It’s one of the most bizarre things about playing in the AHL, ECHL, CHL and lower: sometimes you have multiple teammates who aren’t going to be teammates for long.
What I mean by that is, a minor pro roster is rarely the same for many consecutive nights, as it falls apart and reconstitutes itself with every roster move made at every level. An AHL team can get shaken up from so many different directions it’s mind-boggling. They’re affected by NHL trades, under-performing NHL players coming down, conditioning stints from NHL players, signings, waiver pick-ups, under-performing players on their own team getting sent down, overachieving players getting called up, overachieving ECHL players getting sent up, INJURIES and I’m sure plenty more.
With the speed of pro hockey today “injuries” gets the all-caps treatment because it’s the most frequent reason the deck gets shuffled.
So when you’re a regular on a minor league team – say a 2nd or 3rd liner who plays on the second powerplay, kills the odd penalty, is in his mid-20s, and ain’t getting sent up or called down anytime soon, you’re a part of a very small thing: your team’s core.
In the NHL, your core is your nucleus of your best players, those guys who are usually rewarded with longer contracts. As I mentioned: that’s not the case here.
As a core guy in the A, it’s not unusual to find yourself with a rotating stallmate.
During my time in Bridgeport I played with a number of those up-and-down Islanders whose priority wasn’t winning games in the A, it was making sure that the next call-up was permanent. And hey, no disrespect to them on that – I’d have been doing the exact same thing. Then there are the guys playing on your team on two-game conditioning stints – Wade Dubliewicz and Aaron Johnson both had cups of coffee with us while I was in the “A,” and it’s weird, because you know they could care less about winning or losing.
Really, until you make playoffs, your team isn’t formed. The season, while important to a good number of players, is just one long tryout to those on the fringe of going up or down.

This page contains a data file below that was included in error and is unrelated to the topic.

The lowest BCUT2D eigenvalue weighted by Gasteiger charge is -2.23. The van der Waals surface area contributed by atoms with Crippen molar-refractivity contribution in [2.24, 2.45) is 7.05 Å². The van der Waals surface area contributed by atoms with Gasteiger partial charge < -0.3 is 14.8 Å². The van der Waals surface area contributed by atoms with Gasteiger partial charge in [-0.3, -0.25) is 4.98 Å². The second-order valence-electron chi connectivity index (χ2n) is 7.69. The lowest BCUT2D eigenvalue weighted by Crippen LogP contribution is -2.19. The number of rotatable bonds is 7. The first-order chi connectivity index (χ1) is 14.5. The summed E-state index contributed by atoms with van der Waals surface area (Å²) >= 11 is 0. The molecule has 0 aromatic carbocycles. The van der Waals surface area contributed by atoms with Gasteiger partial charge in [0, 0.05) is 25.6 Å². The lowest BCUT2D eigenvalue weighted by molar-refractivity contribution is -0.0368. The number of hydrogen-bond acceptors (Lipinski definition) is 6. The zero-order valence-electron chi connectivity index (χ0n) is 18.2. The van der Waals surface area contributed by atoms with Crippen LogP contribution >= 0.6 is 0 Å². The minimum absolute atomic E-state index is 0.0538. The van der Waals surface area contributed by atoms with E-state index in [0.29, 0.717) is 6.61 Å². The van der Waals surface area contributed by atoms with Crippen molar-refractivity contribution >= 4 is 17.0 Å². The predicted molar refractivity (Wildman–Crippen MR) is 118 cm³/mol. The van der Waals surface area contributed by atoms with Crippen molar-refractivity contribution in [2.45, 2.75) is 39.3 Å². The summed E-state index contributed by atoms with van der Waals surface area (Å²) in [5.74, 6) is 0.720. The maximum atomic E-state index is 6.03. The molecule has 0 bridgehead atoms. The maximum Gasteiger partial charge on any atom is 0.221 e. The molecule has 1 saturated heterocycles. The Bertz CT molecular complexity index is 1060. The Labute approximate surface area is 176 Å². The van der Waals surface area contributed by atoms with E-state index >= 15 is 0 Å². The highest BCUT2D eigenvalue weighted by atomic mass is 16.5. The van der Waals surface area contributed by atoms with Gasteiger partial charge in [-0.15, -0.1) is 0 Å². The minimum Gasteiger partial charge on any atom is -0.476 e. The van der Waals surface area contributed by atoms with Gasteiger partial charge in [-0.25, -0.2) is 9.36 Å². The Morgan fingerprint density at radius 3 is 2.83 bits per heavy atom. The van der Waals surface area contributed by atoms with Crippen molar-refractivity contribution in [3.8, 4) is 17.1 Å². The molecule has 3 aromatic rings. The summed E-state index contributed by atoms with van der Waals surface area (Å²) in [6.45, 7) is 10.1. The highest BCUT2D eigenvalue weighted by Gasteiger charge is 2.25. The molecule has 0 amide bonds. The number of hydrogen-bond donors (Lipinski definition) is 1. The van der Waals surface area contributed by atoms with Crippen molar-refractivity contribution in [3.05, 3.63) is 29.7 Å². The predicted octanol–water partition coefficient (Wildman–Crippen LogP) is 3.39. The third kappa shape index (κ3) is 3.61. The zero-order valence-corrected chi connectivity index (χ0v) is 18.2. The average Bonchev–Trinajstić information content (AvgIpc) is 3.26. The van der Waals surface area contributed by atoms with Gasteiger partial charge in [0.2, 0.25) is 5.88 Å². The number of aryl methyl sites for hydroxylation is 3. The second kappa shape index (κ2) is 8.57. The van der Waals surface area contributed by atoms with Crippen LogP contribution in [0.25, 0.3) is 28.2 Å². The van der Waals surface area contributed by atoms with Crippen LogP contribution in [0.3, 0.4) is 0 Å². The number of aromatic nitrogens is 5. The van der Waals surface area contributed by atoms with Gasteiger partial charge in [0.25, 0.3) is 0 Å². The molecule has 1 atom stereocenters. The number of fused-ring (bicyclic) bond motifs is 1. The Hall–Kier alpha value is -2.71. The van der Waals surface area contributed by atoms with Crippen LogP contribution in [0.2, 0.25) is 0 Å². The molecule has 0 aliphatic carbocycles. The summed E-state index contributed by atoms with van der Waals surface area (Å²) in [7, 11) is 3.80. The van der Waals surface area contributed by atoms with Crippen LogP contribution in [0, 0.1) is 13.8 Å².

I remember being in Utah when Trevor Smith (now with Norfolk in the A) got sent down. He had just left college after signing a three year deal with the Islanders, and man, could that kid shoot. They gave him a legit look in Bridgeport for a couple months, then decided he needed to go get some confidence, and sent him down to us.
What do you think his priorities were? Us? ….No. (Again, not a shot at a friend, a reality.)
Still, he had to play his bag off to get back to where he wanted to be, so he did. He knocked out a point a game with us down there (before scoring 30 in the AHL the next season), and guys were clamouring to get on his line. I was lucky enough to get on with him for a bit, and there’s no doubt in my mind that he was what turned my season around after a slow (awful) start. Still – I always knew his presence as a true “teammate” wasn’t permanent.
The minors just aren’t like college (four year commitments from everyone equals a crazy-strong team bond), and it’s not like the NHL where wins and losses are (almost) everything to a team. It’s bizarre suiting up with a guy who you know will at some point leave your team for another, who wants to leave your team for another, and would take two goals and a loss over one goal and a win.
As I watch decks continue to get shuffled all around the league, I can’t help but think about how different the life of a minor pro hockey player can be from one day to the next. Nazem Kadri is heading up to the Toronto Maple Leafs, which means the Marlies need a player from the ECHL, which means someone else is getting their shot on an AHL 1st line, which means….which means….
It’s an interesting time of year to be a hockey player, and one of the reasons I’m glad to still be involved in the game from the media side. You never know who’s gonna get their shot next, and you never know who’s gonna cash in on one when they get one.